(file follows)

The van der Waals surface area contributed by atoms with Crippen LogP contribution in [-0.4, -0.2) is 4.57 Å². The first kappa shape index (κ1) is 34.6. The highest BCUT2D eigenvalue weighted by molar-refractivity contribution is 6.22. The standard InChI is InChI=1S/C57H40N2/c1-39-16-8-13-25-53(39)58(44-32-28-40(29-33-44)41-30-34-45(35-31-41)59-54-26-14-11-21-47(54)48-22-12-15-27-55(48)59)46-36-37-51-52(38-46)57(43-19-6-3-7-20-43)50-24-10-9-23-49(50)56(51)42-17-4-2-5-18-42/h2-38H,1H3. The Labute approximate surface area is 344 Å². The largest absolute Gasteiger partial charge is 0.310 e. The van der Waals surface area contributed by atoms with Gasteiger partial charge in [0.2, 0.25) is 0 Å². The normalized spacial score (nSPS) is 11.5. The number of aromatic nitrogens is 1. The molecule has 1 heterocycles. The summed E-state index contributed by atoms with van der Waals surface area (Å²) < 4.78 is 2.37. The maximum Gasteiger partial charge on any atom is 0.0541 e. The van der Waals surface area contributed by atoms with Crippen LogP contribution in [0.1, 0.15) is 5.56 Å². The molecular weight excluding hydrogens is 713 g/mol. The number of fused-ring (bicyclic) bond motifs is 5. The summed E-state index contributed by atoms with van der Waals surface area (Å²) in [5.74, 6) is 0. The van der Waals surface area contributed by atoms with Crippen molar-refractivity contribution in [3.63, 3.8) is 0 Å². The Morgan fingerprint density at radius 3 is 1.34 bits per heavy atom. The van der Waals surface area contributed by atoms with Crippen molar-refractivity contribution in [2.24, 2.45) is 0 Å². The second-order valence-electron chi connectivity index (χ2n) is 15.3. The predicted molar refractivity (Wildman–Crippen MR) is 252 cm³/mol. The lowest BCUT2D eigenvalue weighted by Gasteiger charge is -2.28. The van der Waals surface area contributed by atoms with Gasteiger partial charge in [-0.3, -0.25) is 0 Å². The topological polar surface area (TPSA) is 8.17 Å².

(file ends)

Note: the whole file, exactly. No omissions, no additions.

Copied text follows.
The van der Waals surface area contributed by atoms with Crippen LogP contribution in [-0.4, -0.2) is 4.57 Å². The first kappa shape index (κ1) is 34.6. The highest BCUT2D eigenvalue weighted by molar-refractivity contribution is 6.22. The standard InChI is InChI=1S/C57H40N2/c1-39-16-8-13-25-53(39)58(44-32-28-40(29-33-44)41-30-34-45(35-31-41)59-54-26-14-11-21-47(54)48-22-12-15-27-55(48)59)46-36-37-51-52(38-46)57(43-19-6-3-7-20-43)50-24-10-9-23-49(50)56(51)42-17-4-2-5-18-42/h2-38H,1H3. The Labute approximate surface area is 344 Å². The largest absolute Gasteiger partial charge is 0.310 e. The van der Waals surface area contributed by atoms with Gasteiger partial charge in [0.2, 0.25) is 0 Å². The normalized spacial score (nSPS) is 11.5. The number of aromatic nitrogens is 1. The molecule has 1 heterocycles. The summed E-state index contributed by atoms with van der Waals surface area (Å²) < 4.78 is 2.37. The maximum Gasteiger partial charge on any atom is 0.0541 e. The van der Waals surface area contributed by atoms with Crippen LogP contribution in [0.1, 0.15) is 5.56 Å². The molecular weight excluding hydrogens is 713 g/mol. The number of fused-ring (bicyclic) bond motifs is 5. The summed E-state index contributed by atoms with van der Waals surface area (Å²) in [5.74, 6) is 0. The van der Waals surface area contributed by atoms with Crippen molar-refractivity contribution in [3.63, 3.8) is 0 Å². The Morgan fingerprint density at radius 3 is 1.34 bits per heavy atom. The van der Waals surface area contributed by atoms with Crippen molar-refractivity contribution in [2.24, 2.45) is 0 Å². The second-order valence-electron chi connectivity index (χ2n) is 15.3. The predicted molar refractivity (Wildman–Crippen MR) is 252 cm³/mol. The lowest BCUT2D eigenvalue weighted by Gasteiger charge is -2.28. The van der Waals surface area contributed by atoms with Gasteiger partial charge in [-0.3, -0.25) is 0 Å². The topological polar surface area (TPSA) is 8.17 Å².